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Thrillers: 100 Must-Reads
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Thrillers: 100 Must-Reads

3.71 of 5 stars 3.71  ·  rating details  ·  103 ratings  ·  23 reviews
The most riveting reads in history meet today's biggest thriller writers in Thrillers: 100 Must-Reads.

Edited by David Morrell and Hank Wagner, Thrillers: 100 Must-Reads examines 100 seminal works of suspense through essays contributed by such esteemed modern thriller writers as: David Baldacci, Steve Berry, Sandra Brown, Lee Child, Jeffery Deaver, Tess Gerritsen, Heather G
Hardcover, 378 pages
Published July 5th 2010 by Oceanview Publishing
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Sheila Beaumont
A couple of weeks ago, I happened upon a complete list of the writers contributing to this book, and couldn't resist getting myself a copy. I'm glad I did! Thriller fans will delight in this book, in which many of today's top writers of the genre tell us about their favorite thrillers and why they're important. By the time I finished this book, I had quite a long list of must-reads (and must-read-agains). I did notice some sloppy copy editing, along with a couple of glaring factual errors, but o ...more
Collection of essays by members of the International Thriller Association presenting their selections of the 100 best thrillers of all time. Some rather out there picks (I never thought of Summer Lightning by P.G. Wodehouse as a thriller) but overall an enjoyable read and I added many new books to my TBR. Probably should be either avoided or just skimmed by those who are spoiler sensitive.
This is a great source for librarians or anyone looking for new authors to read. Each of the 100 entries has a short background on the author and then a 2-3 page essay on the chosen book that is written by another esteemed author or book critic. Definitely led me to some new authors and titles, and perhaps most importantly these books were chosen because of their influence on others' writing style as well as the publishing industry.
Terrific! I wasn't paying attention when I chose to read this book; I thought it was comprised of today's thriller writers each contributing a new short story. In reality, it's a series of extremely brief essays (on average only two pages long) lauding 100 of the best thriller stories of all time.

Ack! I need to quit my job and read full-time.
Mike Violano
Aug 25, 2010 Mike Violano rated it 4 of 5 stars
Recommended to Mike by:
Discovered a few thrillers that I'll likely read based on the descriptions and reviews by other thriller authors. Some mighty odd and quirky choices but that's what makes books of this ilk fun to browse.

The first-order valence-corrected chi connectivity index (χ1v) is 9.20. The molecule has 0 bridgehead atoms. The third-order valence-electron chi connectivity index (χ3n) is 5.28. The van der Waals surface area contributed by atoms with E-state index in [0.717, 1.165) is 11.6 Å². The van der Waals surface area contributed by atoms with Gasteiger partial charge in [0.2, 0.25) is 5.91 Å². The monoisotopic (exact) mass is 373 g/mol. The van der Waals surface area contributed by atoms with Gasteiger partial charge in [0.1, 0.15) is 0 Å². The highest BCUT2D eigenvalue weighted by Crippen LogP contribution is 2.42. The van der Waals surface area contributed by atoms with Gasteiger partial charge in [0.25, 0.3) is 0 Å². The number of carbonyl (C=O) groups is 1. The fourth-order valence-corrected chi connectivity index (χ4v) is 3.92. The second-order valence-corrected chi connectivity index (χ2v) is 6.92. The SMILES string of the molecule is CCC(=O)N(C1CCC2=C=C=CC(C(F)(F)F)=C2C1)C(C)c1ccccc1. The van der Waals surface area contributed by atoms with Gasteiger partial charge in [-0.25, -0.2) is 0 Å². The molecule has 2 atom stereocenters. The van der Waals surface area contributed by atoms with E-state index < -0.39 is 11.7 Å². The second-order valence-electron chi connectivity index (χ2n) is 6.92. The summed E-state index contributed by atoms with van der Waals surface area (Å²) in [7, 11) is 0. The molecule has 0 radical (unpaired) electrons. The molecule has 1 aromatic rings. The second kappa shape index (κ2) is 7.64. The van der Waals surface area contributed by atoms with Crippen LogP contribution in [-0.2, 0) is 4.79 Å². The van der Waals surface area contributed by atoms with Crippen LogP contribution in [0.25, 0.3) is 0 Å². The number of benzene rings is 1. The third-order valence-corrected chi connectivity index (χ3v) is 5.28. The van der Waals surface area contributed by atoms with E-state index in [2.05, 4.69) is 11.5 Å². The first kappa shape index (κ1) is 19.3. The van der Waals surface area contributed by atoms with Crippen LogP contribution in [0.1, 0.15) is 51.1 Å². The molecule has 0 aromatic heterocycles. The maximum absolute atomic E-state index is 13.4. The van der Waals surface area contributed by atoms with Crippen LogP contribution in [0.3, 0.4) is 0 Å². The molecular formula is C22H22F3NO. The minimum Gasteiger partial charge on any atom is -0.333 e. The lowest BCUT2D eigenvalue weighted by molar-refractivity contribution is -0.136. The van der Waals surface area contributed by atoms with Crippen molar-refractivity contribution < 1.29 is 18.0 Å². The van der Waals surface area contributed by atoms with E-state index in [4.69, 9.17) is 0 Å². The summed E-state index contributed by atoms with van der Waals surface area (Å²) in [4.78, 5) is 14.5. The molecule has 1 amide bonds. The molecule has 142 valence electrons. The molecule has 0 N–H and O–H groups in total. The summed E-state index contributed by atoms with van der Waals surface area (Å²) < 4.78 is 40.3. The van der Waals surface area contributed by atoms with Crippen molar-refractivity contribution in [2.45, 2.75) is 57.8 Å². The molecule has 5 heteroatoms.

Very good reference.
Robert Carraher
Jul 15, 2011 Robert Carraher rated it 4 of 5 stars  ·  review of another edition
Recommends it for: Anyone
"The Thriller is the oldest kind of story - rooted in our deepest hopes and fears, for ourselves, those we love, and the world around us."

Whether you are an aspiring author, a seasoned veteran of the New York Times Best Seller lists, whether your books have been turned into multi 100 million dollar movies or you are just an avid reader, creative writing major, history student or just want to know more about what makes a thriller popular and good, this book is indispensible and should set on you
Sahar Sabati
As a writer – well, fine, as a wannabe writer – one of my dreams has always been to meet a favourite writer of mine and chat up a storm. One of the things we’d talk about, apart from the weather, the awesomeness of Canada, and the many ways to enjoy chocolate would be a piece of literature we both particularly like. We wouldn’t only talk about why it’s our favourite piece of literature; we would also talk about its various themes and subthemes, its philosophical implications and the impact it ha ...more
David Ward
Thrillers: 100 Must Reads edited by David Morrell & Hank Wagner (Oceanview Publishing 2010)(809.3872). this volume "...examines 100 seminal works of suspense through essays contributed by esteemed modern thriller writers." The book features plot summaries, reviews, and accompanying essays on 100 books "deemed must-reads by the International Thriller Writers Organization." What does it mean? It means I can read the summaries of works ranging from Theseus and the Minotaur to Macbeth through Ro ...more
Marguerite Czajka
Well, I was going to give this two stars, but gave it three because part of my thinking "it was okay" instead of "liked it" was my fault. I judged a book by its title and downloaded it to my Kindle thinking it was 100 thrillers. It's a nice collection of mini-reviews and blurbs about the reviewers that can lead to a list of "want-to-read"s.